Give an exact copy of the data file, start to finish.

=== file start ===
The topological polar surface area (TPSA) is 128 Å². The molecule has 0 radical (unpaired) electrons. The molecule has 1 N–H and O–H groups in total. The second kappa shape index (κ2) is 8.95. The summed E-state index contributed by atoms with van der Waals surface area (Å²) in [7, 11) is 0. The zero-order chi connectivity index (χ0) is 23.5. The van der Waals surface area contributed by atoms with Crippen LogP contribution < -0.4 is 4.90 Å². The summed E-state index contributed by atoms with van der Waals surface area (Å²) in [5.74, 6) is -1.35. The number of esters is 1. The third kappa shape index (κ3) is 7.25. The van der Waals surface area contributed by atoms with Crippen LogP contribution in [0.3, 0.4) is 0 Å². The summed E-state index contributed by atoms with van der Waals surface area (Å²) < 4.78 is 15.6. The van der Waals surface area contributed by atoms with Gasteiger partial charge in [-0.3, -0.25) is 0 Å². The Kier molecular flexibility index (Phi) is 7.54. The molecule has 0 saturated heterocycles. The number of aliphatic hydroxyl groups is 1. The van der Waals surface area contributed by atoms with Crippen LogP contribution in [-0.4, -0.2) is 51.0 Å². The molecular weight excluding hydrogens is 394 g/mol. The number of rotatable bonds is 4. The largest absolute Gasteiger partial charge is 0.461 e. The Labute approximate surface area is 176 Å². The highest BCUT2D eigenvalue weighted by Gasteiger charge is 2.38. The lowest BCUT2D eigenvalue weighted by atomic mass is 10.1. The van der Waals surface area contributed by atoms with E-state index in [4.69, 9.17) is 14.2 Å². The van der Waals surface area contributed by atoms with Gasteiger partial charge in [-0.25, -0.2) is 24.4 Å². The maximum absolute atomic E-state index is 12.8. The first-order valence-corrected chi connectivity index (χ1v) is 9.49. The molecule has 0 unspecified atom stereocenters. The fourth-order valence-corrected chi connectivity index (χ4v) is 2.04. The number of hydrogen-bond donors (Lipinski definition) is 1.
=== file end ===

The topological polar surface area (TPSA) is 128 Å². The molecule has 0 radical (unpaired) electrons. The molecule has 1 N–H and O–H groups in total. The second kappa shape index (κ2) is 8.95. The summed E-state index contributed by atoms with van der Waals surface area (Å²) in [7, 11) is 0. The zero-order chi connectivity index (χ0) is 23.5. The van der Waals surface area contributed by atoms with Crippen LogP contribution < -0.4 is 4.90 Å². The summed E-state index contributed by atoms with van der Waals surface area (Å²) in [5.74, 6) is -1.35. The number of esters is 1. The third kappa shape index (κ3) is 7.25. The van der Waals surface area contributed by atoms with Crippen LogP contribution in [0.3, 0.4) is 0 Å². The summed E-state index contributed by atoms with van der Waals surface area (Å²) < 4.78 is 15.6. The van der Waals surface area contributed by atoms with Gasteiger partial charge in [-0.3, -0.25) is 0 Å². The Kier molecular flexibility index (Phi) is 7.54. The molecule has 0 saturated heterocycles. The number of aliphatic hydroxyl groups is 1. The van der Waals surface area contributed by atoms with Crippen LogP contribution in [-0.4, -0.2) is 51.0 Å². The molecular weight excluding hydrogens is 394 g/mol. The number of rotatable bonds is 4. The largest absolute Gasteiger partial charge is 0.461 e. The Labute approximate surface area is 176 Å². The highest BCUT2D eigenvalue weighted by Gasteiger charge is 2.38. The lowest BCUT2D eigenvalue weighted by atomic mass is 10.1. The van der Waals surface area contributed by atoms with E-state index in [4.69, 9.17) is 14.2 Å². The van der Waals surface area contributed by atoms with Gasteiger partial charge in [-0.25, -0.2) is 24.4 Å². The maximum absolute atomic E-state index is 12.8. The first-order valence-corrected chi connectivity index (χ1v) is 9.49. The molecule has 0 unspecified atom stereocenters. The fourth-order valence-corrected chi connectivity index (χ4v) is 2.04. The number of hydrogen-bond donors (Lipinski definition) is 1.